https://ad.domain.com/certsrv/) on Microsoft Certificate Services to generate the user certificates for signing and encryption. An alternative is to configure auto-enrollment through a Group Policy for the group of users who would use this feature.
On a Windows-based computer, open Internet Explorer and go to the Web enrollment site to request a new user certificate.
Be sure you log on with the correct domain user to request the certificate.
When logged in, click Request a certificate.
Click Advanced Certificate Request.
Click Create and Submit a request to this CA.
Generate the user certificate for signing purposes. Select the appropriate template name and type your user settings, and then next to Request Format, select PKCS10.
The request has been submitted.
Click Install this certificate.
Verify that the certificate is installed successfully.
Repeat the same procedure but now for encrypting email messages. With the same user logged on to the Web enrollment site, go to the Home link to request a new certificate.
Select the new template for encryption and then type the same user settings you entered in step 5.
Ensure you installed the certificate successfully and then repeat the same procedure to generate a pair of user certificates for another domain user. This example follows the same procedure and generates a pair of certificates for “User2”.
This procedure uses the same Windows-based computer to request the second pair of certificates for “User2”.
Validating Published Certificates
To ensure that the certificates are properly installed in the domain user profile, go to Active Directory Users and Computers > View > Advanced Features.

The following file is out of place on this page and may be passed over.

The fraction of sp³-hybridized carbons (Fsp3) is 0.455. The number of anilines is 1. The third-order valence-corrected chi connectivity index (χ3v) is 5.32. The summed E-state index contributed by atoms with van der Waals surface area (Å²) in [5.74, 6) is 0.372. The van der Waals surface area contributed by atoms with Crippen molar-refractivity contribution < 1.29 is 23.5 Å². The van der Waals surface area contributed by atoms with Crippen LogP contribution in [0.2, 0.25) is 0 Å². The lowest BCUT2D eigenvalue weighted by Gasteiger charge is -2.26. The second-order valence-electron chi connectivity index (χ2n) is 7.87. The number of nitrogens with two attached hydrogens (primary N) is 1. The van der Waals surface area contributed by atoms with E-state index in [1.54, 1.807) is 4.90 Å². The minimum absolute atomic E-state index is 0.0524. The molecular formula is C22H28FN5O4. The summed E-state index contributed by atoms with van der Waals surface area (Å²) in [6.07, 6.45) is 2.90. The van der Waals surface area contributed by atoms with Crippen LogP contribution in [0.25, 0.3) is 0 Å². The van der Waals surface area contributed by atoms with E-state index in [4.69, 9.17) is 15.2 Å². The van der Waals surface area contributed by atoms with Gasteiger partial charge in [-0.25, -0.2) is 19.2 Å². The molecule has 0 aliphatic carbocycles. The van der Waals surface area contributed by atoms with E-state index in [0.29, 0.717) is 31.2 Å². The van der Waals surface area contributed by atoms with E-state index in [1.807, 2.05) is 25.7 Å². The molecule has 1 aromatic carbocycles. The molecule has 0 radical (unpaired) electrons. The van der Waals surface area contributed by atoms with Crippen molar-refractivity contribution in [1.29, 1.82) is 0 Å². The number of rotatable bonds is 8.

Go to the properties of the user (User1 for this example) and then click the Published Certificates tab. Ensure that both certificates are available. You can also verify that each certificate has a specific usage.
This figure shows a certificate to encrypt email messages.
This figure shows a certificate to sign email messages.
Ensure that the correct encrypted certificate is assigned to the user. You can verify this information under Active Directory Users and Computers > user properties.
The way Secure Mail works is by checking the userCertificate user object attribute via LDAP queries. You can read this value on the Attribute Editor tab. If this field is empty or has the incorrect user certificate for encryption, Secure Mail cannot encrypt (or decrypt) a message.
Exporting the user certificates
This procedure exports both “User1” and “User2” pair certificates in .PFX (PKCS#12) format with the private key. When exported, the certificates are sent through email to the user using Outlook Web Access (OWA).
Open the MMC console and go to the snap-in for Certificates - Current User. You see both “User1” and User2” pair of certificates.
Right-click the certificate and then click All Tasks > Export.
Export the private key by selecting Yes, export the private key.
Select the Include all certificates in the certification path if possible and Export all extended properties check boxes.
When you export the first certificate, repeat the same procedure for the remaining certificates for users.
Clearly label which certificate is the signing certificate and which certificate is the encryption certificate. In the example, the certificates are labeled as userX-sign.pfx and “userX-enc.pfx.
Sending certificates through email